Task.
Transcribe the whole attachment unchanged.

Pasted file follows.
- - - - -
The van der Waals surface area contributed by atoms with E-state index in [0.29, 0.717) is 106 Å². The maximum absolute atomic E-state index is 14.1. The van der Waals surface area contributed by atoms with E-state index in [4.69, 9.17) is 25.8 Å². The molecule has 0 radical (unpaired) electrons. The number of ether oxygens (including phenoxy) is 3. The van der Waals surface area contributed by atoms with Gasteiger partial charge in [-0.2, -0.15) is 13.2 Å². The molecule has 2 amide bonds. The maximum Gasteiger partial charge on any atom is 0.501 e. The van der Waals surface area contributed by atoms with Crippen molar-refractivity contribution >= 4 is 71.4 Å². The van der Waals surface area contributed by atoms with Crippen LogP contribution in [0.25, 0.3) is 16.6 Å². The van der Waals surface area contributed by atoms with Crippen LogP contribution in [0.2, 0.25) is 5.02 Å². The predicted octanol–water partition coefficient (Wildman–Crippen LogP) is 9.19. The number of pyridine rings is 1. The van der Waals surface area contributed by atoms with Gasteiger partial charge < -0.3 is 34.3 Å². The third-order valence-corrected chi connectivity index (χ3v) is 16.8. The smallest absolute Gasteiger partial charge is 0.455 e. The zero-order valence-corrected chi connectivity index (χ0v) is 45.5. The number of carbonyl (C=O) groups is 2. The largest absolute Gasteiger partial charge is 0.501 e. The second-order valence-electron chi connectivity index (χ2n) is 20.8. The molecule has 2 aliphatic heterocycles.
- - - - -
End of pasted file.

The van der Waals surface area contributed by atoms with E-state index in [0.29, 0.717) is 106 Å². The maximum absolute atomic E-state index is 14.1. The van der Waals surface area contributed by atoms with E-state index in [4.69, 9.17) is 25.8 Å². The molecule has 0 radical (unpaired) electrons. The number of ether oxygens (including phenoxy) is 3. The van der Waals surface area contributed by atoms with Gasteiger partial charge in [-0.2, -0.15) is 13.2 Å². The molecule has 2 amide bonds. The maximum Gasteiger partial charge on any atom is 0.501 e. The van der Waals surface area contributed by atoms with Crippen molar-refractivity contribution >= 4 is 71.4 Å². The van der Waals surface area contributed by atoms with Crippen LogP contribution in [0.25, 0.3) is 16.6 Å². The van der Waals surface area contributed by atoms with Crippen LogP contribution in [0.2, 0.25) is 5.02 Å². The predicted octanol–water partition coefficient (Wildman–Crippen LogP) is 9.19. The number of pyridine rings is 1. The van der Waals surface area contributed by atoms with Gasteiger partial charge < -0.3 is 34.3 Å². The third-order valence-corrected chi connectivity index (χ3v) is 16.8. The smallest absolute Gasteiger partial charge is 0.455 e. The zero-order valence-corrected chi connectivity index (χ0v) is 45.5. The number of carbonyl (C=O) groups is 2. The largest absolute Gasteiger partial charge is 0.501 e. The second-order valence-electron chi connectivity index (χ2n) is 20.8. The molecule has 2 aliphatic heterocycles.